The Baltimore Sun’s Peter Hermann reports about a criminal case in Baltimore City that raises questions about juror disclosure and impartiality.
Apparently, this particular case ended in a mistrial because one juror was holding out for an acquittal. After the mistrial was declared, prosecutors learned that the holdout juror was employed as a lawyer by the Office of the Public Defender.
The prosecutors are mad because this juror merely listed her occupation as “attorney.” They think she had some sort of obligation to disclose who she worked for during the jury selection process.
Apparently, she was new to the city public defender’s office, so she truthfully stated that she did not know any of the parties or their attorneys, and she was unaware that one of the co-defendants was represented by a different public defender, whom she also did not know.
The article interviews another juror, W. Stanwood Whiting, who also is an attorney. Like the public defender, he also truthfully listed his occupation as “attorney” without elaborating on the type of work he does. He did not volunteer more, stating “That’s all they asked.”
I don’t have any problem with what this juror did. Every time I have been called for jury duty, I have listed my occupation as “attorney.” All the lawyers in my office I have asked about this do the same thing.
Jury selection is part of the advocacy process. If the prosecutors wanted to know if any jurors were criminal defense attorneys or employees of the Office Of The Public Defender, they had an opportunity to request the court to ask that question in voir dire. If the court had refused to ask the question, there would be grounds for an appeal. But here, nobody asked.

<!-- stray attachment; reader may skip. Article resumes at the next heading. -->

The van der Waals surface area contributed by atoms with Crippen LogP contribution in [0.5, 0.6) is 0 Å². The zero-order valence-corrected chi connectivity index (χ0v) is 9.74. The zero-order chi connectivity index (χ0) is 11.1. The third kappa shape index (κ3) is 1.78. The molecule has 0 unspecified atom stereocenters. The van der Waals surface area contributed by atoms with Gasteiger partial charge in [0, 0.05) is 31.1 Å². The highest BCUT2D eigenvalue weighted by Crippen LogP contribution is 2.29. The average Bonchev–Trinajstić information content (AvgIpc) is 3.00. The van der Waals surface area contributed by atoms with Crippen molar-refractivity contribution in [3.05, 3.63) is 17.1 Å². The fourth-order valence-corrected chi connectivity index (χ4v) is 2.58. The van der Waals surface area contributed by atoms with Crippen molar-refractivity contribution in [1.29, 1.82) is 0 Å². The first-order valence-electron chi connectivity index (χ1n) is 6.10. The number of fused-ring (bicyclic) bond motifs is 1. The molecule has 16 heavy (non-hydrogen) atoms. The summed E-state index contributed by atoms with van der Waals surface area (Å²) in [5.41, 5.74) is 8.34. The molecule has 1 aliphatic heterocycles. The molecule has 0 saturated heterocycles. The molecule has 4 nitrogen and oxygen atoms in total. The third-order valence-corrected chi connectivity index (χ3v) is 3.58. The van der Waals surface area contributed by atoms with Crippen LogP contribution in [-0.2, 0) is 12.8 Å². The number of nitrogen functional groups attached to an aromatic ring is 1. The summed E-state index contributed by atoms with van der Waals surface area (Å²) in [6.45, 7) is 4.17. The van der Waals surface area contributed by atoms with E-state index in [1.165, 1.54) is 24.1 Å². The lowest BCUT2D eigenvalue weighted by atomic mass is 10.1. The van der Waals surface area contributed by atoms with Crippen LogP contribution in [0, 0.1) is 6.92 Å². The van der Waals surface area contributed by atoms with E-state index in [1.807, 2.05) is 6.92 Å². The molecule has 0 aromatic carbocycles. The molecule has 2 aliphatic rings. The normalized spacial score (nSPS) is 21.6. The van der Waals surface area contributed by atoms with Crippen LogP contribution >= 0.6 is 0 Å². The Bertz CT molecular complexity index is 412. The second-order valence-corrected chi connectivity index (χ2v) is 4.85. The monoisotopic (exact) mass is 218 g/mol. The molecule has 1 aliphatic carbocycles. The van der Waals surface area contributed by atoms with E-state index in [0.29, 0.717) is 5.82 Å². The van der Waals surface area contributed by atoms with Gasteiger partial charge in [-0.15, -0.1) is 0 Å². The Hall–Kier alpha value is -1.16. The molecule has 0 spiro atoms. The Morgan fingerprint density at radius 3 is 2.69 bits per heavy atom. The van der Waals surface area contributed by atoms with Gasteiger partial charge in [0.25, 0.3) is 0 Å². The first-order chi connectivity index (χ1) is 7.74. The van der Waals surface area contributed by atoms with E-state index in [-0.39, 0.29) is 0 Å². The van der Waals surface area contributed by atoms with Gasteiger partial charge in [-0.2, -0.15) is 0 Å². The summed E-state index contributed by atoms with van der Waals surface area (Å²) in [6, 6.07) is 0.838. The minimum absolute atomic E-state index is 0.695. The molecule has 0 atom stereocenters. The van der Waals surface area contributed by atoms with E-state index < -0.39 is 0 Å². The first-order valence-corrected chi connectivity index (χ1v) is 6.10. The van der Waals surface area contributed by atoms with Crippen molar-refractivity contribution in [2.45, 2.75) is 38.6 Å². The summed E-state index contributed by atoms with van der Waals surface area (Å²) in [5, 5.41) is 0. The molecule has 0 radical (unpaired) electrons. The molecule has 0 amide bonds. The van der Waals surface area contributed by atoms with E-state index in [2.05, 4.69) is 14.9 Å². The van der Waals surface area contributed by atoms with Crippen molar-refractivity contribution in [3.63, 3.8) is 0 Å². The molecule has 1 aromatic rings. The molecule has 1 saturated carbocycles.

That’s on the lawyers involved in the case. That is a good reason that things like voir dire questions, jury instructions, and verdict sheets need to be crafted individually based on the needs of each case, rather than just a boilerplate form printed off of the computer. I only do personal injury litigation, but you can be sure that the voir dire questions I submit to the court ask if anyone on the jury panel is employed by an insurance company. If you are concerned about people who work for the other side being on your jury, put it in your voir dire.
This juror truthfully stated her occupation and truthfully answered the questions put to her. Assuming she truthfully said she could hear the case impartially, I don’t think she did anything wrong. I don’t see any obligation for her to do the prosecutors’ jobs for them by presuming they would like to know who she works for and volunteering it. If that fact is so important to them, why didn’t they ask?